Families with teenagers confined to their homes during the coronavirus crisis face unique challenges. While some teens are coping reasonably well with the school closures and stay-at-home orders, others are struggling and are far more irritable, withdrawn, and unmotivated than they would normally be.
Teens who are prone to symptoms of anxiety or depression and those who already had tense relationships with their parents are among those struggling the most. Not surprisingly, parents of struggling teens are also struggling themselves. When a teenager is constantly irritable or frustrated, it affects the whole family – especially when the whole family is stuck at home.
While parents cannot directly change their teen’s mood or outlook on life right now, there are a few mental shifts that parents can make to help improve the situation for themselves, and hopefully for their teen as well.
Perspective is something that comes with age and experience. Most teens simply haven’t had enough life experience to grasp how our own behavior during this global crisis can affect the health and well-being of others (even many adults are struggling to understand this right now). The same applies to your expectations for their ability to self-motivate and complete the schoolwork they have been assigned, or voluntarily turn off their videos or videogames and do something active or help out around the house.
All teens, and especially teens with ADHD, are much less skilled at creating their own structure and motivation than adults. So, be patient and remember that while your teenager may look all grown up, they are in many ways still a child.
Comparative suffering may seem like a helpful and humble way to think about your situation, and usually it’s coming from a good place. The problem is that it causes us to bottle up our feelings (which then inevitably seep out in unhealthy ways), and as Brené Brown notes, “comparative suffering corrodes compassion and connection.”
This is particularly true when you view your teenager’s situation through a comparative suffering lens. Take this typical example, “I’m so frustrated with my teen. He’s acting out and being selfish just because I won’t let him hang out with his friends. Doesn’t he really how lucky he is, or that there are people out there struggling with serious problems right now?” This type of comparative suffering mindset makes it extremely difficult for parents to connect with their teens and have compassion for their situation. The comparison comes much more easily when parents shift their thoughts and expectations to match their teen’s perspective, “My teen is really struggling right now. His friends are so important to him, and he had so many things he was looking forward to doing with them this spring. He doesn’t have enough experience to understand the big picture, and to him this must feel devastating.”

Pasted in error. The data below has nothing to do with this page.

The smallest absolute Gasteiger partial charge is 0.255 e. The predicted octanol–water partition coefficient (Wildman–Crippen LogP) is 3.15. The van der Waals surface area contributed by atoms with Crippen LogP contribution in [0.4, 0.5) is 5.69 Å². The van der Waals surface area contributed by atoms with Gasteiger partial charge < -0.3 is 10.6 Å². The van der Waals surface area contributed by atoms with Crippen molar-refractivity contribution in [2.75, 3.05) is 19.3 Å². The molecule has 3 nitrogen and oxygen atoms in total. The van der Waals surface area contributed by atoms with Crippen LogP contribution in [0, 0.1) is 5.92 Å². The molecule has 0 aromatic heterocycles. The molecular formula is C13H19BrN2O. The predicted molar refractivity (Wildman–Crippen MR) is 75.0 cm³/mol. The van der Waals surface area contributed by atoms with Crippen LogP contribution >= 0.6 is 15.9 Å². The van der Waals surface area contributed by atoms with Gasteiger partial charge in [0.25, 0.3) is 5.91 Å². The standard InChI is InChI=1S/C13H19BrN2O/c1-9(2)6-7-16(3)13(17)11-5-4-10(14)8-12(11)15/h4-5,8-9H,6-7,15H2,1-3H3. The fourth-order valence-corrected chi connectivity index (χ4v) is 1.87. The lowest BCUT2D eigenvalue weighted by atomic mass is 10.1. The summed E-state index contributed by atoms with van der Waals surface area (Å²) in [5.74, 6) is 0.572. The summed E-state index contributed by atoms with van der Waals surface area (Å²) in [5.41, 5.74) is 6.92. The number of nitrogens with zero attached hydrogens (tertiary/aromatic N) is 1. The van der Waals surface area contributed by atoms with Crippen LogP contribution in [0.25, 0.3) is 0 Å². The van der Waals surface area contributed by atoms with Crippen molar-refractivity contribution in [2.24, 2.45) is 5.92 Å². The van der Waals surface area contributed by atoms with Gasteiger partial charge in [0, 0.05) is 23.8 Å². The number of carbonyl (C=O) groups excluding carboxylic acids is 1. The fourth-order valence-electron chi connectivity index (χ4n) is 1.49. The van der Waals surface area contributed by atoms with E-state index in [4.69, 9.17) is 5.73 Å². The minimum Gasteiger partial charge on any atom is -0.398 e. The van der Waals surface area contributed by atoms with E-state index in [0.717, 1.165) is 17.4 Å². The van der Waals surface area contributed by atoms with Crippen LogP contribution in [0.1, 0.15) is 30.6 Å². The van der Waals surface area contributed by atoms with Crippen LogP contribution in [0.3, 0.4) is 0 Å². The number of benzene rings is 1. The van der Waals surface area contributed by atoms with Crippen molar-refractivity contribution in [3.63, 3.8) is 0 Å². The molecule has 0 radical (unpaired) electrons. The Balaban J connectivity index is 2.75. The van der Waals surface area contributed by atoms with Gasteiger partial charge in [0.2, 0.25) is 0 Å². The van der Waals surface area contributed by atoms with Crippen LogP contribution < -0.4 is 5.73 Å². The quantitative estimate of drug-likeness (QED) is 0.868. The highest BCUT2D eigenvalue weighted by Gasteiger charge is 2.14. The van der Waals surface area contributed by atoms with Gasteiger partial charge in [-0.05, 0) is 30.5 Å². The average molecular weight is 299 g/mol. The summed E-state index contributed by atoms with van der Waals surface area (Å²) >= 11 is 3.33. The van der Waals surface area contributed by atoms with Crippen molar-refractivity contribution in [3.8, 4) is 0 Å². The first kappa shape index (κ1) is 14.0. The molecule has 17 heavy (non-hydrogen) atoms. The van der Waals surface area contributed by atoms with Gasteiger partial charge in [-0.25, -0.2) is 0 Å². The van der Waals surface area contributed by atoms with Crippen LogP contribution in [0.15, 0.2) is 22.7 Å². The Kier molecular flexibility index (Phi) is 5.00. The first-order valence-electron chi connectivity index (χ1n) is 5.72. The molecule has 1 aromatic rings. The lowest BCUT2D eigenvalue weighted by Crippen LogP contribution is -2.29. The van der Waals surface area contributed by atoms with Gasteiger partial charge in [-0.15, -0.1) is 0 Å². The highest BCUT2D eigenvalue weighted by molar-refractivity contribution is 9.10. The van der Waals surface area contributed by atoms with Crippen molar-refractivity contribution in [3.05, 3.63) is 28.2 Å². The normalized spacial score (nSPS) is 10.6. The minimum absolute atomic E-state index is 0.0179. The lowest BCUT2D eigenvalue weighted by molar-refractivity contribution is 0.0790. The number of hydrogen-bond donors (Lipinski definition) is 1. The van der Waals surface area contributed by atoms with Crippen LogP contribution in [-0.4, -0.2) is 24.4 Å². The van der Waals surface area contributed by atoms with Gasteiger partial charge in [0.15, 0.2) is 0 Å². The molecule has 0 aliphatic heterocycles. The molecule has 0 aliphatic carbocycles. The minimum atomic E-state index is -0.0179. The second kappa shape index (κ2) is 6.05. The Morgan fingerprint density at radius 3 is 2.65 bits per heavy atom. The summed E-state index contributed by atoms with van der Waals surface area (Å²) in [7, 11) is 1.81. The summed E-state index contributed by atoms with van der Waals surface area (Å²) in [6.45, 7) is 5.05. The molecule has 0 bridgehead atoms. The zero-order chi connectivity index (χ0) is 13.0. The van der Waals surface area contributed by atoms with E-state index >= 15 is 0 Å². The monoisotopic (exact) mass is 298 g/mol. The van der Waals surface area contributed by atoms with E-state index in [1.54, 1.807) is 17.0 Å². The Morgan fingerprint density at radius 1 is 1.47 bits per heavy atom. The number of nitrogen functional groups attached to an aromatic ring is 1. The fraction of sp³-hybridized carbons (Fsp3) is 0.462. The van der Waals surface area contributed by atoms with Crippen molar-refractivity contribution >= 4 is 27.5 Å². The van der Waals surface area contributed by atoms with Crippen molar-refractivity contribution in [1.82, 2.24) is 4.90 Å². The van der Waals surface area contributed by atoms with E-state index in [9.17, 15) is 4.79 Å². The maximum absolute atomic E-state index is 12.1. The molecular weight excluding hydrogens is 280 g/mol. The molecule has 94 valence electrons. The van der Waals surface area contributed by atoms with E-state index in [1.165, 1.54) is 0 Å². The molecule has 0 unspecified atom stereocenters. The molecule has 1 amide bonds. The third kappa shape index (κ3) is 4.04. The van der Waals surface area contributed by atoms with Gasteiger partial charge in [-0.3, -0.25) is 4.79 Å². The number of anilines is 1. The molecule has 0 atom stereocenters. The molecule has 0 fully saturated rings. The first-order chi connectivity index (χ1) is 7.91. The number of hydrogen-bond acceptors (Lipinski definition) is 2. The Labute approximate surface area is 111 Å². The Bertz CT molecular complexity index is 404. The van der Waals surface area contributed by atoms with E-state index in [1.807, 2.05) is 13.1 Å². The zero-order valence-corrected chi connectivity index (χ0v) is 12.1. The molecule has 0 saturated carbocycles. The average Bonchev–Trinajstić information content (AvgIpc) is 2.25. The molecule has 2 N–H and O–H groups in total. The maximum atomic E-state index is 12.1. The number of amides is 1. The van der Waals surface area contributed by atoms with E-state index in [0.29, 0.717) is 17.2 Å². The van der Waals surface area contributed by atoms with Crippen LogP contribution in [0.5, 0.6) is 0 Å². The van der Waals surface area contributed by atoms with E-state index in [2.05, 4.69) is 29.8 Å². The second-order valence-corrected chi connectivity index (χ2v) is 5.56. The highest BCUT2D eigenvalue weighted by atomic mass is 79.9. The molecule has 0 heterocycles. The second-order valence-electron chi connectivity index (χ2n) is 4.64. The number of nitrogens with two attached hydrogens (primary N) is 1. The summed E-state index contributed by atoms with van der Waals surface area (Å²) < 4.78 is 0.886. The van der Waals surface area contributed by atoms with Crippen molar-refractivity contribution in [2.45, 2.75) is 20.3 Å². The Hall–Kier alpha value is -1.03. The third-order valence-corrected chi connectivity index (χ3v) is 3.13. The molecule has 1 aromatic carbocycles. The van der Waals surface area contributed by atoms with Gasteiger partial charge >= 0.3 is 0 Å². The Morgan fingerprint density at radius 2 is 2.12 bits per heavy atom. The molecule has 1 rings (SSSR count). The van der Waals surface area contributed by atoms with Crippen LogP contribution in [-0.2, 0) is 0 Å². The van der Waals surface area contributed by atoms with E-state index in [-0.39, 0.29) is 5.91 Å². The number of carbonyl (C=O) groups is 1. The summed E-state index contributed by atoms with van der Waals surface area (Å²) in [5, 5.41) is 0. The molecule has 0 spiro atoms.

Lastly, if your teen is struggling with anxiety or depression (or other mental health difficulties), or you feel like you need additional support to parent your teen effectively during this crisis, reach out to a mental health professional (most are offering telehealth sessions). Your pediatrician can provide referrals to a provider in your area.
Mary Rooney, Ph.D., is a licensed clinical psychologist in the Department of Psychiatry at the University of California San Francisco. Dr Rooney is a researcher and clinician specializing in the evaluation and treatment of ADHD and co-occurring behavioral, anxiety, and mood disorders. A strong advocate for those with attention and behavior problems, Dr. Rooney is committed to developing and providing comprehensive, cutting edge treatments tailored to meet the unique needs of each child and adolescent. Dr. Rooney's clinical interventions and research avenues emphasize working closely with parents and teachers to create supportive, structured home and school environments that enable children and adolescents to reach their full potential. In addition, Dr. Rooney serves as a consultant and ADHD expert to Huntington Learning Centers.
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